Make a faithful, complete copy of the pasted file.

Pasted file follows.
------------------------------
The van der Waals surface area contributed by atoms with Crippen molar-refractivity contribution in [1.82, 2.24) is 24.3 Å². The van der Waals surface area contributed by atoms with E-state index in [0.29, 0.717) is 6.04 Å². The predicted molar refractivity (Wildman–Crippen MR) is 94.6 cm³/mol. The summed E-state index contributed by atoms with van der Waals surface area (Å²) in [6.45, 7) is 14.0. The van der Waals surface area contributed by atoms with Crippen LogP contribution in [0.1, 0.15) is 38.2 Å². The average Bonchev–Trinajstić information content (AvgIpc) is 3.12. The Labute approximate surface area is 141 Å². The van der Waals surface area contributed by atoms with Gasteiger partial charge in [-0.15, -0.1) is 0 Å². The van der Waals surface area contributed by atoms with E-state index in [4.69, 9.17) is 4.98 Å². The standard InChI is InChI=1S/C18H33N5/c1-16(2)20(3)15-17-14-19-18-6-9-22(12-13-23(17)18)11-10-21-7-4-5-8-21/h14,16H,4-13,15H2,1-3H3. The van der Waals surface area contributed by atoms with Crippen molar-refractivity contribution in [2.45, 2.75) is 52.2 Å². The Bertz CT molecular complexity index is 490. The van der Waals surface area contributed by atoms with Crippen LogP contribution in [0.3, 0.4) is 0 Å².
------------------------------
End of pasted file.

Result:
The van der Waals surface area contributed by atoms with Crippen molar-refractivity contribution in [1.82, 2.24) is 24.3 Å². The van der Waals surface area contributed by atoms with E-state index in [0.29, 0.717) is 6.04 Å². The predicted molar refractivity (Wildman–Crippen MR) is 94.6 cm³/mol. The summed E-state index contributed by atoms with van der Waals surface area (Å²) in [6.45, 7) is 14.0. The van der Waals surface area contributed by atoms with Crippen LogP contribution in [0.1, 0.15) is 38.2 Å². The average Bonchev–Trinajstić information content (AvgIpc) is 3.12. The Labute approximate surface area is 141 Å². The van der Waals surface area contributed by atoms with Gasteiger partial charge in [-0.15, -0.1) is 0 Å². The van der Waals surface area contributed by atoms with E-state index in [4.69, 9.17) is 4.98 Å². The standard InChI is InChI=1S/C18H33N5/c1-16(2)20(3)15-17-14-19-18-6-9-22(12-13-23(17)18)11-10-21-7-4-5-8-21/h14,16H,4-13,15H2,1-3H3. The van der Waals surface area contributed by atoms with Crippen molar-refractivity contribution in [2.45, 2.75) is 52.2 Å². The Bertz CT molecular complexity index is 490. The van der Waals surface area contributed by atoms with Crippen LogP contribution in [0.3, 0.4) is 0 Å².